Place the jars in your pressure canner (these are not a water bath thing; beans are not acidic enough to be safely water bath canned).  By the way, if you're trying to decide about pressure canners, this one is my recommendation. There are definitely other good ones out there, but I'm fond of mine and it's a great price.  The 23-quart one is tall enough to stack pint jars in, and that'll save you a lot of time on batches.  It's got a weight gauge and a dial gauge, so if you don't want to have your dial checked every year, you have a safe alternative.  And if you don't use the lid, it works as a water bath canner and saves you storage on owning two separate pots.


Following directions for your specific pressure canner, add water to the pot, bring to a boil and the appropriate pressure, and can the beans for 75 minutes for pints, or 90 for quarts.  For my elevation and canner, I add three quarts of water and do 15 pounds of pressure.  And yes, 75 or 90 minutes is a long time, but as long as you're home anyway, this entire process shouldn't take more than twenty minutes of hands on time, divided into small steps, and you can get a lot of other stuff done while the canner does the work for you.

Remove and place on a heat-safe surface (thick towel on the counter is my solution of choice) and you now have a stock of canned beans that are properly prepared and cheaper to boot!


What are your favorite home-canned items to keep on hand?

This post is part of the Unprocessed Friday blog hop, Penny Pinching Party,  and Thank Your Body Thursday.

5 comments :

  1. I don't cook my beans before canning them. I soak them for about 4 hrs, change the water, and then just bring them to a boil. Once they are boiling good, I transfer them to jars, add broth to within 1/2" of the top, and pressure can them @ 10-12 lbs for 50-60 minutes. Split peas only need to soak for 1-1/2 to 2 hours. Pinto beans soak up faster too. Even with my abbreviated schedule, the beans are thoroughly cooked. Another aside, in my experience, is that my home canned beans cause far less socially awkward moments than any other method....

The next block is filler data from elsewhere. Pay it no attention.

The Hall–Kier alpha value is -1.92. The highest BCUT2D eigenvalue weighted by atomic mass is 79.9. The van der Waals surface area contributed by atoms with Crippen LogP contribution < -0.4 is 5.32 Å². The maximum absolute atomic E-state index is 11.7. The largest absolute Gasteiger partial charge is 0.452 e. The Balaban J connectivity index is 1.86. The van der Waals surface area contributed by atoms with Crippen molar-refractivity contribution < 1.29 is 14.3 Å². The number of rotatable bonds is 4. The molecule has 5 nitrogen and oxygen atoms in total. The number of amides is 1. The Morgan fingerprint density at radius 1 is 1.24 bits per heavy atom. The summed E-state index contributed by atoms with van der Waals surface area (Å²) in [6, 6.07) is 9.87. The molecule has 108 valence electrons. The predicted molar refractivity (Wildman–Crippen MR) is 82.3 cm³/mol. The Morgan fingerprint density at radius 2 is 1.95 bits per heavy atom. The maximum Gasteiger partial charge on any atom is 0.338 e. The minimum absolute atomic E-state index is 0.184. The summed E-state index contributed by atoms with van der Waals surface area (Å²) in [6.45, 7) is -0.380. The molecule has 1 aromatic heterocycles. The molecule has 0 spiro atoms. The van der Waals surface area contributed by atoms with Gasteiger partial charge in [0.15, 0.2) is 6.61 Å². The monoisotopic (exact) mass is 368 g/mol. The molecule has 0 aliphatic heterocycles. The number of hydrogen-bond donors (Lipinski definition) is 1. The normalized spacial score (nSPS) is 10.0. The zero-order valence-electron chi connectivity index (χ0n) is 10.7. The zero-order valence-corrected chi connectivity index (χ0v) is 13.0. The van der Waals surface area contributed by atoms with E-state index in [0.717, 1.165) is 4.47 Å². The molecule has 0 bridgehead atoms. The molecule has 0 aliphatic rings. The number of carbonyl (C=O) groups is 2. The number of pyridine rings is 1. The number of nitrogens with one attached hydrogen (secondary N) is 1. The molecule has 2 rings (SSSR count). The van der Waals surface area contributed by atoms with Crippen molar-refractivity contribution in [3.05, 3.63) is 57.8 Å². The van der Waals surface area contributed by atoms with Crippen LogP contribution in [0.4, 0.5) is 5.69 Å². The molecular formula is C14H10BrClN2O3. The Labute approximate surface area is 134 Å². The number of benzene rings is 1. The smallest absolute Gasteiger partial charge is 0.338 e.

I like to keep Black Turtle, Great Northern, Pinto, Small Red, and Split Pea on hand. All of my "stuff" is still on a moving van at Devon, so I have been out of production for a couple of years now. I love to have my canned beans on the shelf. I use both Black and Red beans in my chili. I use Great Northerns in various soups (including my version of 4B's tomato soup), and I love a good batch of split pea soup. I usually buy bone-in hams so that I can use the bone for split pea soup.
    In any case, I can have a pot of chili or soup ready to eat in under an hour, and it tastes like it has been simmering all day! Happy canning!
    BTW: I go by weight when canning beans or peas. 1/2 lb of dry beans (or peas) per quart. It doesn't seem to matter which variety I am working with.
    Oh, and another BTW: I used to buy the 25 lb sacks at 2J's in GF for about $1 per pound. 2J's has gotten considerably more expensive. The last ones that I bought came from Montana Milling in GF and were closer to $1.50/lb.

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    1. Yes, I forgot to add that soaking definitely helps "digestive distress"...I'll add it in.

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    2. Actually, I think the distress has more to do with the thorough cooking of the beans than with soaking them. They seem to be more easily digested when they are pressure canned.

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  2. Glad you did this post -- and that Marv chimed in -- because I've been thinking (again) that I should can some beans for later convenience. I had been wondering whether or not to cook them before canning, but it sounds like both ways work. Is your finished product quite mushy, Kirstyn? Or maybe different beans handle it differently?

    I love the idea of using a pasta cooker to make straining a snap. Hadn't thought of that.

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    1. It really depended on how much I cooked the beans...the pinto beans I cooked further (before canning) in the first place, because they'll be used for refried beans, so they were definitely more mushy after canning. The kidney beans I didn't cook as far and they seem pretty normal, post-canning. I haven't actually tried canning them before cooking, but I might-- seems like a pretty solid idea.